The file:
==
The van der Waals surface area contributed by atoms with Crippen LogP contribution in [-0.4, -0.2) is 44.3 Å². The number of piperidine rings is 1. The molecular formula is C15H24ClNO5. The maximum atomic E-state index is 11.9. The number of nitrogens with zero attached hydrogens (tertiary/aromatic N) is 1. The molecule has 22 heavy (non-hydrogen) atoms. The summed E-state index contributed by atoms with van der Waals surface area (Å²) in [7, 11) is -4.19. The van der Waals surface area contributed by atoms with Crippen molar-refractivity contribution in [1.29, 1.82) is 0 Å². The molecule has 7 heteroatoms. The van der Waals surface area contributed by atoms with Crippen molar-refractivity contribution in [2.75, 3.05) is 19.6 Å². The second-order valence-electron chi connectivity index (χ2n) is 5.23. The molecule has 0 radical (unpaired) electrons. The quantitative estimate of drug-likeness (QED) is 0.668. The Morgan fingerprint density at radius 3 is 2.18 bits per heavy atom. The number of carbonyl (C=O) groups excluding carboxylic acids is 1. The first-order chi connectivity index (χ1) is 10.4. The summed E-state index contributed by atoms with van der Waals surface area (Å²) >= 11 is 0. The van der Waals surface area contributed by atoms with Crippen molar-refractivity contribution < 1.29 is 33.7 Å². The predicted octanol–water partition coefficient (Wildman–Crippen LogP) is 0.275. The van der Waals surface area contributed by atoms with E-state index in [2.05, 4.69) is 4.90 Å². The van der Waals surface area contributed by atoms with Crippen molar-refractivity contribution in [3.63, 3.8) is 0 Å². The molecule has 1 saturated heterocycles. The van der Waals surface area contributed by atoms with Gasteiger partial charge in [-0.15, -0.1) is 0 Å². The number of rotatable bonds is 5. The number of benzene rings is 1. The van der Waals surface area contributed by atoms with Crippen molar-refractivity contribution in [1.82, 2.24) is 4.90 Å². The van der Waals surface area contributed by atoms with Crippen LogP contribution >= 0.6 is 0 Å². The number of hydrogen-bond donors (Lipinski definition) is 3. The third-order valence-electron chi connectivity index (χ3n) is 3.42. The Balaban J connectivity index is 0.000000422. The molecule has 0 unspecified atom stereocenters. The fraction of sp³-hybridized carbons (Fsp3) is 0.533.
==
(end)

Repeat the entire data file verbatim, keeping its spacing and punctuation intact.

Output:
The van der Waals surface area contributed by atoms with Crippen LogP contribution in [-0.4, -0.2) is 44.3 Å². The number of piperidine rings is 1. The molecular formula is C15H24ClNO5. The maximum atomic E-state index is 11.9. The number of nitrogens with zero attached hydrogens (tertiary/aromatic N) is 1. The molecule has 22 heavy (non-hydrogen) atoms. The summed E-state index contributed by atoms with van der Waals surface area (Å²) in [7, 11) is -4.19. The van der Waals surface area contributed by atoms with Crippen molar-refractivity contribution in [1.29, 1.82) is 0 Å². The molecule has 7 heteroatoms. The van der Waals surface area contributed by atoms with Crippen molar-refractivity contribution in [2.75, 3.05) is 19.6 Å². The second-order valence-electron chi connectivity index (χ2n) is 5.23. The molecule has 0 radical (unpaired) electrons. The quantitative estimate of drug-likeness (QED) is 0.668. The Morgan fingerprint density at radius 3 is 2.18 bits per heavy atom. The number of carbonyl (C=O) groups excluding carboxylic acids is 1. The first-order chi connectivity index (χ1) is 10.4. The summed E-state index contributed by atoms with van der Waals surface area (Å²) >= 11 is 0. The van der Waals surface area contributed by atoms with Crippen molar-refractivity contribution < 1.29 is 33.7 Å². The predicted octanol–water partition coefficient (Wildman–Crippen LogP) is 0.275. The van der Waals surface area contributed by atoms with E-state index in [2.05, 4.69) is 4.90 Å². The van der Waals surface area contributed by atoms with Crippen molar-refractivity contribution in [3.63, 3.8) is 0 Å². The molecule has 1 saturated heterocycles. The van der Waals surface area contributed by atoms with Gasteiger partial charge in [-0.15, -0.1) is 0 Å². The number of rotatable bonds is 5. The number of benzene rings is 1. The van der Waals surface area contributed by atoms with Crippen molar-refractivity contribution in [1.82, 2.24) is 4.90 Å². The van der Waals surface area contributed by atoms with Crippen LogP contribution >= 0.6 is 0 Å². The number of hydrogen-bond donors (Lipinski definition) is 3. The third-order valence-electron chi connectivity index (χ3n) is 3.42. The Balaban J connectivity index is 0.000000422. The molecule has 0 unspecified atom stereocenters. The fraction of sp³-hybridized carbons (Fsp3) is 0.533.